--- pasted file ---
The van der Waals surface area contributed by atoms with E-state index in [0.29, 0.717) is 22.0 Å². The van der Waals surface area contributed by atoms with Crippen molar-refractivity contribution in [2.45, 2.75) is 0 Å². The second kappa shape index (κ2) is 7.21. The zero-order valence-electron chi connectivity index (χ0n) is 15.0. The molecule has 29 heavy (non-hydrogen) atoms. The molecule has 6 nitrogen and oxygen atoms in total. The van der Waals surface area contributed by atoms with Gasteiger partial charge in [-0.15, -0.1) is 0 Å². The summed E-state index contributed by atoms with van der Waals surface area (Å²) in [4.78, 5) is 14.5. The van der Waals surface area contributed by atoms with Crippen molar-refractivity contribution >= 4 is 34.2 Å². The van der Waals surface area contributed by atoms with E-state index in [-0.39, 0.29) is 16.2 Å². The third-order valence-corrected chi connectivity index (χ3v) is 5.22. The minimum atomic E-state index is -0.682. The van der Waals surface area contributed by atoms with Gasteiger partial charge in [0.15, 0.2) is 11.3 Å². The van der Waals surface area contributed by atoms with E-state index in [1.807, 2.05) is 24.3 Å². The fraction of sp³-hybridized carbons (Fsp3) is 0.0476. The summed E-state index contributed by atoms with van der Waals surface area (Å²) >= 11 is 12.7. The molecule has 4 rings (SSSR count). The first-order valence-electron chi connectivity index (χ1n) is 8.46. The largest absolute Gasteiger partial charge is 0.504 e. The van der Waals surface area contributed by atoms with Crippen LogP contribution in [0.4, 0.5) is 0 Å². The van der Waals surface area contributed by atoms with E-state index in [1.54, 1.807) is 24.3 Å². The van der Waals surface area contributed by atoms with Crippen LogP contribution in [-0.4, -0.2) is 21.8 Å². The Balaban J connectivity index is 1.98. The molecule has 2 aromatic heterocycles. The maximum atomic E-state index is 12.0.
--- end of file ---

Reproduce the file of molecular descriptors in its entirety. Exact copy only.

The van der Waals surface area contributed by atoms with E-state index in [0.29, 0.717) is 22.0 Å². The van der Waals surface area contributed by atoms with Crippen molar-refractivity contribution in [2.45, 2.75) is 0 Å². The second kappa shape index (κ2) is 7.21. The zero-order valence-electron chi connectivity index (χ0n) is 15.0. The molecule has 29 heavy (non-hydrogen) atoms. The molecule has 6 nitrogen and oxygen atoms in total. The van der Waals surface area contributed by atoms with Gasteiger partial charge in [-0.15, -0.1) is 0 Å². The summed E-state index contributed by atoms with van der Waals surface area (Å²) in [4.78, 5) is 14.5. The van der Waals surface area contributed by atoms with Crippen molar-refractivity contribution >= 4 is 34.2 Å². The van der Waals surface area contributed by atoms with E-state index in [-0.39, 0.29) is 16.2 Å². The third-order valence-corrected chi connectivity index (χ3v) is 5.22. The minimum atomic E-state index is -0.682. The van der Waals surface area contributed by atoms with Gasteiger partial charge in [0.15, 0.2) is 11.3 Å². The van der Waals surface area contributed by atoms with E-state index in [1.807, 2.05) is 24.3 Å². The fraction of sp³-hybridized carbons (Fsp3) is 0.0476. The summed E-state index contributed by atoms with van der Waals surface area (Å²) >= 11 is 12.7. The molecule has 4 rings (SSSR count). The first-order valence-electron chi connectivity index (χ1n) is 8.46. The largest absolute Gasteiger partial charge is 0.504 e. The van der Waals surface area contributed by atoms with Crippen LogP contribution in [0.4, 0.5) is 0 Å². The van der Waals surface area contributed by atoms with E-state index in [1.54, 1.807) is 24.3 Å². The van der Waals surface area contributed by atoms with Crippen LogP contribution in [-0.4, -0.2) is 21.8 Å². The Balaban J connectivity index is 1.98. The molecule has 2 aromatic heterocycles. The maximum atomic E-state index is 12.0.